Guest Lecture with Prof. Dr. Christoph Knill
Guest Lecture with Prof. Dr. Christoph Knill – Chair of Comparative Public Policy and Administration at the University of Konstanz
Policy change is an important concept in comparative policy analysis. Despite its central significance, most empirical studies fail to provide clear-cut definitions and measurement of this concept. Against this background, this article evaluates previous scholarship on policy change in the areas of social and environmental policy. We find that most studies use proxies for measuring policy change even though they contradict the basic idea of policy-making activities. Furthermore, studies usually neither capture the complexity of policy change, nor take into the possibility of policy change through dismantling account. Additionally, the empirical focus of most analyses is too narrow, thereby impeding robust statements about causality. In response to these shortcomings, we propose a new conceptual perspective which captures policy change as a broader empirical phenomenon. We discuss its advantages as well as its disadvantages and show the implications for the research process.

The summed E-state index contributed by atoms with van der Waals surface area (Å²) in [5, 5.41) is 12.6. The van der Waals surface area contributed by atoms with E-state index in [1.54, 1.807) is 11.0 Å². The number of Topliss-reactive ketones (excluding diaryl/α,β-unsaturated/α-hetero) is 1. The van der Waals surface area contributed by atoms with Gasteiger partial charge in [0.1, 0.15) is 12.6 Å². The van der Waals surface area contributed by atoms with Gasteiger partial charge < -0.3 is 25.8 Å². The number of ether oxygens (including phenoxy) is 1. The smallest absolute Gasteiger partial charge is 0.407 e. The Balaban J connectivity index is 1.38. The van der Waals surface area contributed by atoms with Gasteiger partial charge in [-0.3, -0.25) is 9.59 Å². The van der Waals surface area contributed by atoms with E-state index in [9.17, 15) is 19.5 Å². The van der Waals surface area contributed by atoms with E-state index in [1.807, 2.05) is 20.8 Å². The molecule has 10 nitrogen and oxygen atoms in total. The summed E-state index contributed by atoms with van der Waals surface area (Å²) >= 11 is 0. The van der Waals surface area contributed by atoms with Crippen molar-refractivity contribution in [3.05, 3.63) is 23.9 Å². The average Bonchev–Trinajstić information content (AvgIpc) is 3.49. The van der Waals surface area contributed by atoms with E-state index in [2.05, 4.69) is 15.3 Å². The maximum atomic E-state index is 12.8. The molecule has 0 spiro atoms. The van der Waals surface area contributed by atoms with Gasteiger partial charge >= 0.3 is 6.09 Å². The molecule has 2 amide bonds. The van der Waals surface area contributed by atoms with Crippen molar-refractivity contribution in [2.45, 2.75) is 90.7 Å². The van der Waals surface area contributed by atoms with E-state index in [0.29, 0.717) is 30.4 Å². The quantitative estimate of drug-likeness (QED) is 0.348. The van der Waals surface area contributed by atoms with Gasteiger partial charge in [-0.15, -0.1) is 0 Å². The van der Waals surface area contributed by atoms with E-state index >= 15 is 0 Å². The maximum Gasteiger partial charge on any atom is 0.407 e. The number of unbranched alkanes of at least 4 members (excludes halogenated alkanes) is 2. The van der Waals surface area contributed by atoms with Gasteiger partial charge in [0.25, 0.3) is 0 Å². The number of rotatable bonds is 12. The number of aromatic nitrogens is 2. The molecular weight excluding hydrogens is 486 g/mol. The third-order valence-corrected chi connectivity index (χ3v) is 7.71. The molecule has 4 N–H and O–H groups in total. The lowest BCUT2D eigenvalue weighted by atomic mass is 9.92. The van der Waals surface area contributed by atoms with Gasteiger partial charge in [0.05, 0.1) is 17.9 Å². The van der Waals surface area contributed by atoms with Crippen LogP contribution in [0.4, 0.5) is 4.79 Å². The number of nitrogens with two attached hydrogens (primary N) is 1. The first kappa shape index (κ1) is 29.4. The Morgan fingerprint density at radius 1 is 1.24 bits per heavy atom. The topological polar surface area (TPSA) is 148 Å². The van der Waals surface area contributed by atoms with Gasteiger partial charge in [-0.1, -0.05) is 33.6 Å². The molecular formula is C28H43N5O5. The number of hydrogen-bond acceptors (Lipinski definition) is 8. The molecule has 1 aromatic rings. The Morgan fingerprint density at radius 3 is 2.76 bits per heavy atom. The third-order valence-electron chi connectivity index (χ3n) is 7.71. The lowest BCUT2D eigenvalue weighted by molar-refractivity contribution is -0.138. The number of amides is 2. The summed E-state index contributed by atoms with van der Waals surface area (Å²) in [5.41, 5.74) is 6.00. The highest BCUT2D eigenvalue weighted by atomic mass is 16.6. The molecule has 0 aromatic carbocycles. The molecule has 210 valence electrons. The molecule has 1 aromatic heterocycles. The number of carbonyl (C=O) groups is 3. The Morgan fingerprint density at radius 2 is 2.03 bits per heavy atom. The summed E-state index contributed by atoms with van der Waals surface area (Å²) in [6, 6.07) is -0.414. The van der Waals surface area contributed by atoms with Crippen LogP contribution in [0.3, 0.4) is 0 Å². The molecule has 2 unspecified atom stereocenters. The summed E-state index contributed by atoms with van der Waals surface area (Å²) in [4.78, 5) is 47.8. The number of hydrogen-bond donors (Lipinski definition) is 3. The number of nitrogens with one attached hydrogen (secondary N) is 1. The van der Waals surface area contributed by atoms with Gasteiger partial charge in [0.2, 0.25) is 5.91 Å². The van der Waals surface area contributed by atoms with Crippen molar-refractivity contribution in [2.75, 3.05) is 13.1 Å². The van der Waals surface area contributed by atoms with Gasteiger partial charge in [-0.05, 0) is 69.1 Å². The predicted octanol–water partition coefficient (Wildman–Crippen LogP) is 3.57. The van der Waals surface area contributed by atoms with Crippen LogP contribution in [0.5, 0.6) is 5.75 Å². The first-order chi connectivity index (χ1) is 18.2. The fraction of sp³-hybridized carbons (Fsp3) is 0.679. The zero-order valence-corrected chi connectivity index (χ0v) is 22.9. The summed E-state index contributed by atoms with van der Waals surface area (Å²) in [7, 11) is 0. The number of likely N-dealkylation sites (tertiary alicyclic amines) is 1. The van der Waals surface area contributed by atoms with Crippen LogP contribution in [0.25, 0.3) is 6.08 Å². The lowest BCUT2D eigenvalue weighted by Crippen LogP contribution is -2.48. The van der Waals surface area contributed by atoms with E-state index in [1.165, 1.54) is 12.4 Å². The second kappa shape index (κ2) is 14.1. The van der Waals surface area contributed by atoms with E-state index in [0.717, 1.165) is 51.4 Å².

Professor Dr. Christoph Knill is Chair of Comparative Public Policy and Administration at the University of Konstanz since 2004. He studied public administration and political science at the University of Konstanz and obtained his PhD form the University of Bielefeld in 1994. He was research associate at the Max-Planck Institute for the Study of Societies in Cologne (1994-1995), the European University Institute in Florence (1995-1998), and the Max-Planck Project Group for the Study of Common Goods in Bonn (1998-2000). Before joining the Department, Christoph Knill has been Professor of Poltical Science at the University of Jena (2001-2004). The main research interests of Prof. Knill lie in the areas of comparative policy analysis and comparative public administration. In this context, his main focus is on policy-making in the European Union, the analysis of processes of international policy convergence and policy diffusion as well as research on policy implementation. With regard to these topics, his major thematic interest is on environmental, education and transport policies.
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